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Heat Illness Prevention

What is Heat Stress?

Heat stress occurs when the body cannot get rid of excess heat. When this happens, the body temperature rises, heart rate increases and a person may experience a range of symptoms from sweating (or lack of sweating) to dizziness and collapsing.

Heat stress can result in a number of heat related illnesses, including heatstroke, heat exhaustion, heat cramps and heat rash.

Heat can also increase the risk of injuries due to sweaty palms, fogged up safety glasses, etc.

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What Causes Heat Stress?

Workers at risk of heat stress typically include outdoor workers and workers in warm or hot environments.


What Else Causes Heat Stress?

  • High outdoor temperature
  • Layers of clothing/PPE
  • Dehydration
  • Decreased urination
  • High humidity
  • Direct sunlight
  • Intensity of work
  • Non-A/C workspaces
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Heat-Related Illness Symptoms & Causes

When left untreated, heat stress can lead to heat-related illness, which can progress rapidly. It is important to know the symptoms and causes of heat-related illnesses so you can be on the lookout for yourself and others.

Heat Rash

Heat rash is a skin irritation caused by excessive sweating during hot, humid weather.

First aid measures for heat rash includes drying the area/keeping the area dry and applying powder.

Heat Cramps

Heat cramps are debilitating, painful muscle cramps that can happen when working in a hot environment. Sometimes the affected muscles are the ones being used the most (calves and hamstrings, hands, or lower back).

First aid measures for heat cramps include having a small snack and drinking water or liquid that replaces carbohydrates and electrolytes. Move to a cool area and take a break. Get medical help if cramps do not subside in 1 hour or if the worker has heart problems.

Heat Exhaustion

Heat exhaustion is the body’s response to an excessive loss of water, salt, or both. Left untreated, heat exhaustion can lead to heatstroke.

Symptoms of heat exhaustion include excessive thirst, headache, weakness, and loss of consciousness. Additionally, nausea, vomiting, muscle cramps and dizziness.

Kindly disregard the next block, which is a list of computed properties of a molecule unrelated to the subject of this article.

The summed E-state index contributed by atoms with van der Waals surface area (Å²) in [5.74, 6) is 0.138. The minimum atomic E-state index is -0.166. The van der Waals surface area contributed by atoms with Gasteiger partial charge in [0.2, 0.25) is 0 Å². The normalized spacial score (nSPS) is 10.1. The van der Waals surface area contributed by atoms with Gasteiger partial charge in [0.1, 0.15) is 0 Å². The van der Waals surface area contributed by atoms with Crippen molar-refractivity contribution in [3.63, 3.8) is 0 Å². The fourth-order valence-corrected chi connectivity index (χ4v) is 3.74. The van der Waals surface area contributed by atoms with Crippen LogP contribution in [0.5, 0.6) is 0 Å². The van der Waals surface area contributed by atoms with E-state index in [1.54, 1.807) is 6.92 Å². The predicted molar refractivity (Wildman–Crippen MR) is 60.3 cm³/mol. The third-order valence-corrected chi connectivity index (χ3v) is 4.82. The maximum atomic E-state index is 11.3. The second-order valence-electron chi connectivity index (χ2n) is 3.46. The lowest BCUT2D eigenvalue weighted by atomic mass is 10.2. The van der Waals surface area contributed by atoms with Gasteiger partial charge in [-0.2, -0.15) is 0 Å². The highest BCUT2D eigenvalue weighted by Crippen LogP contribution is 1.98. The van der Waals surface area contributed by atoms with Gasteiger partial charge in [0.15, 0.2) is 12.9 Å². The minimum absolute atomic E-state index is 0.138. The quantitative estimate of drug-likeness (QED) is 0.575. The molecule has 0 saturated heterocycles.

First aid measures for heat exhaustion include removing the worker from the heat and have them sit in a cool area. Remove unnecessary clothing including shoes and socks. Have them sip water and/or electrolytes. Cool the worker with cold compresses or have them splash their face and arms with cool water.


Heatstroke is the breakdown of the body’s temperature control system. It occurs when the body can no longer control its temperature, resulting in a rapid rise in body temperature that can cause organ damage, brain damage, and even death.

Heatstroke can be life threatening. In non-lethal cases, heatstroke can result in permanent disability, so it is imperative that those suffering heatstroke symptoms receive emergency treatment.

Symptoms of heatstroke include fainting, high body temperature, powerful headache, lack of sweating, vomiting, and confusion.

First aid measures include all listed previously for other symptoms, and try to rapidly cool the person with ice baths and fans. 911 should also be called.

Prevention is the best way to manage heat-related illness.

Some tips to prevent heat stress include:


Drink plenty of water.

You need to drink more during hot weather, regardless of how active you are, even if you do not feel thirsty (check with your doctor if you are on limited fluids or fluid pills). Avoid alcohol or drinks that contain lots of sugar. Do not drink extremely cold liquids, as they may cause stomach cramps.

Avoid exposure to heat.

Stay out of the sun as much as you can, plan work earlier or later in the shift.

Protect yourself outside.

If you must be outdoors, remember to protect yourself from the sun by covering exposed skin with lightweight clothes, using sunscreen, and wearing a hard hat neck cover / sun brim, ‘seek’ shade and ‘slide’ on shaded safety glasses.

Take breaks.

Rest often and, whenever possible, stay in the shade.

Stay cool.

Keep air circulating around you. Keep yourself cool by using wet/damp towels.

Check in on others

Keep in touch with colleagues, do not allow them to work alone and check on them often especially on any extreme heat day.

Plan ahead.

Too much activity on a hot day can lead to heat stress. If you can, restrict activity to cooler parts of the day.

Keep your energy levels up.

Eat smaller meals more often and cold meals such as salads.